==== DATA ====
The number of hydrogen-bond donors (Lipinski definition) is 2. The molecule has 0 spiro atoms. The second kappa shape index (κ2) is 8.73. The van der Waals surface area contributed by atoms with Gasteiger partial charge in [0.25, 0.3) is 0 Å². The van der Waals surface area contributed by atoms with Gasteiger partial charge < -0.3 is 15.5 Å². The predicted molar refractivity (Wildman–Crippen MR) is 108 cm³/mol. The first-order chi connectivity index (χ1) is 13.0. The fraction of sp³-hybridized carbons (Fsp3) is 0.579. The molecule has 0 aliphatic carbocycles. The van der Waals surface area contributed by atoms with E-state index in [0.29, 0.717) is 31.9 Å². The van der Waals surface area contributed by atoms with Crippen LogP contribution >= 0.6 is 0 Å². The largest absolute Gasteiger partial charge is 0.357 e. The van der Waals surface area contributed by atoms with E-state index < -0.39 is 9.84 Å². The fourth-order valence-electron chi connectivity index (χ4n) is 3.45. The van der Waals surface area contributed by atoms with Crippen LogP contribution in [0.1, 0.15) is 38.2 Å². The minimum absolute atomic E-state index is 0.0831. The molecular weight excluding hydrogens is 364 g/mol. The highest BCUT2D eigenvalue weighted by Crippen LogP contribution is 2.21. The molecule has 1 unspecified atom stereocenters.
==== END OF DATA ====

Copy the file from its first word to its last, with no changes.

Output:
The number of hydrogen-bond donors (Lipinski definition) is 2. The molecule has 0 spiro atoms. The second kappa shape index (κ2) is 8.73. The van der Waals surface area contributed by atoms with Gasteiger partial charge in [0.25, 0.3) is 0 Å². The van der Waals surface area contributed by atoms with Gasteiger partial charge < -0.3 is 15.5 Å². The predicted molar refractivity (Wildman–Crippen MR) is 108 cm³/mol. The first-order chi connectivity index (χ1) is 13.0. The fraction of sp³-hybridized carbons (Fsp3) is 0.579. The molecule has 0 aliphatic carbocycles. The van der Waals surface area contributed by atoms with E-state index in [0.29, 0.717) is 31.9 Å². The van der Waals surface area contributed by atoms with Crippen LogP contribution >= 0.6 is 0 Å². The largest absolute Gasteiger partial charge is 0.357 e. The van der Waals surface area contributed by atoms with E-state index < -0.39 is 9.84 Å². The fourth-order valence-electron chi connectivity index (χ4n) is 3.45. The van der Waals surface area contributed by atoms with Crippen LogP contribution in [0.1, 0.15) is 38.2 Å². The minimum absolute atomic E-state index is 0.0831. The molecular weight excluding hydrogens is 364 g/mol. The highest BCUT2D eigenvalue weighted by Crippen LogP contribution is 2.21. The molecule has 1 unspecified atom stereocenters.